Plaintiff takes no issue with defendants' interpretation of the statutory scheme of limitations. The conflict here is over (1) whether plaintiff's pleadings on statute of limitations are too conclusory; and (2) whether plaintiff has adequately put defendants on notice of its theory that the Illinois discovery rule saves the allegations regarding the 1982 and 1983 work. See Knox College v. Celotex Corp., 88 Ill. 2d 407, 416, 430 N.E.2d 976, 980-81, 58 Ill. Dec. 725 (1981). In Illinois the running of the period of limitations starts when "the injured person becomes possessed of sufficient information concerning his injury and its cause to put a reasonable person on inquiry to determine whether actionable conduct is involved." Id. Because these points are the substance of the disagreement, the court will rule on merely those issues.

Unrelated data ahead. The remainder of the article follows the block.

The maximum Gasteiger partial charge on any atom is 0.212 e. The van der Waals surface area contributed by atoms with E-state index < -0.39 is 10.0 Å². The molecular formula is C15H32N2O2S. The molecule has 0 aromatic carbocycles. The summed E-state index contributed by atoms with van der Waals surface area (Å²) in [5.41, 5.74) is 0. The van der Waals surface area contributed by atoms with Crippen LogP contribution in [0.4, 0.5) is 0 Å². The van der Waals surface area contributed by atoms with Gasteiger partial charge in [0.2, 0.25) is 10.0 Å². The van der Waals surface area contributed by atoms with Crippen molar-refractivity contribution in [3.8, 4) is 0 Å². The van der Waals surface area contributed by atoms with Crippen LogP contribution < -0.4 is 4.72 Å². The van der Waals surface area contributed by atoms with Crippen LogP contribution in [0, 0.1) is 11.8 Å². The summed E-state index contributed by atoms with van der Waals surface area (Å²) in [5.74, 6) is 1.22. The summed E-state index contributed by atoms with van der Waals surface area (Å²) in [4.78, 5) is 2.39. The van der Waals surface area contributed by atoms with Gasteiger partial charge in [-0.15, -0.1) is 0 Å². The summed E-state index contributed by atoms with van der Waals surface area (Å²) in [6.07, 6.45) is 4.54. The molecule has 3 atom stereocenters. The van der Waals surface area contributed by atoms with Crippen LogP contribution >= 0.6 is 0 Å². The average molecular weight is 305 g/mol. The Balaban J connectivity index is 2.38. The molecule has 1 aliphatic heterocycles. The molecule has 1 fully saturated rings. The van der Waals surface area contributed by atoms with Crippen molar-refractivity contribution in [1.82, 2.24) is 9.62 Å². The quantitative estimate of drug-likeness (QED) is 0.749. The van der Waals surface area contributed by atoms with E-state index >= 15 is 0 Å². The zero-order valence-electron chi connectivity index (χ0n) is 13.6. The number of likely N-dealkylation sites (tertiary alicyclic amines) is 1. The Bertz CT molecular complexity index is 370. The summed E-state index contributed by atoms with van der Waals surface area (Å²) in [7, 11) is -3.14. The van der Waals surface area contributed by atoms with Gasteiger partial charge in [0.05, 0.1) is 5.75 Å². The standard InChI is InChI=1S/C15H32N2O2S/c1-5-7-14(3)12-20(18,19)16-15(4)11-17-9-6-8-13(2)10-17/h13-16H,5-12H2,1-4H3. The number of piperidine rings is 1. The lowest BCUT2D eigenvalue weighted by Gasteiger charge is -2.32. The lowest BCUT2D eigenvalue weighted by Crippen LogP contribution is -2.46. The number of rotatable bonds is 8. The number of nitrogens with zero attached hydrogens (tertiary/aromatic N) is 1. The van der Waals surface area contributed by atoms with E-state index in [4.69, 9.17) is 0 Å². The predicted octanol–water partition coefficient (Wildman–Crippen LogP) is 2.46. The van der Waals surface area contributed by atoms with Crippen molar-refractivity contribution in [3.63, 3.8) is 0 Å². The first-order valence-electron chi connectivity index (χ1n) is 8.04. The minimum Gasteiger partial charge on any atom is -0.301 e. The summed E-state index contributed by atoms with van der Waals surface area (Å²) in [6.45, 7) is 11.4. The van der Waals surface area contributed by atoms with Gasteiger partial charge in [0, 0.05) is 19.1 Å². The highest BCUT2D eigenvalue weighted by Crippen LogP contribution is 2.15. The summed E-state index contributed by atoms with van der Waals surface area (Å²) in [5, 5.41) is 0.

As far as the initial sufficiency of plaintiff's pleadings, federal, not Illinois pleading requirements apply to this case. See Hanna v. Plumer, 380 U.S. 460, 465, 85 S. Ct. 1136, 1141, 14 L. Ed. 2d 8 (1965) (in diversity action, federal courts apply federal procedural law); Cleland v. Stadt, 670 F. Supp. 814, 816 (N.D. Ill. 1987) ("In a diversity action, we assess the adequacy of the pleadings under federal law, rather than the stricter requirements of Illinois law."). The federal rules require merely a "short and plain statement of the claim showing that the pleader is entitled to relief." FED. R. CIV. P. 8(a)(2). Nor are any special pleading requirements to be imposed except where such a requirement is found in the federal rules. E.g., Leatherman v. Tarrant County Narcotics Intelligence & Coordination Unit, 122 L. Ed. 2d 517, 113 S. Ct. 1160, 1163 (1993) (The particularity requirement of Rule 9(b) implies that the rules impose no other particularity requirements.); see also Triad Assocs., Inc. v. Robinson, 10 F.3d 492, 497 (7th Cir. 1993). To the extent the authority defendants attach to their opening brief required that a plaintiff plead "with particularity" the facts underlying the invoking of a discovery rule, that court's decision would not follow from subsequent precedent binding this court, and therefore does not serve as persuasive authority for this court. See RTC v. KPMG Peat Marwick, No. SA CV 92-125, slip op. at 5 (C.D. Cal. July 17, 1992) (attached as Exhibit A to Defendants' Memorandum in Support of Motion to Dismiss).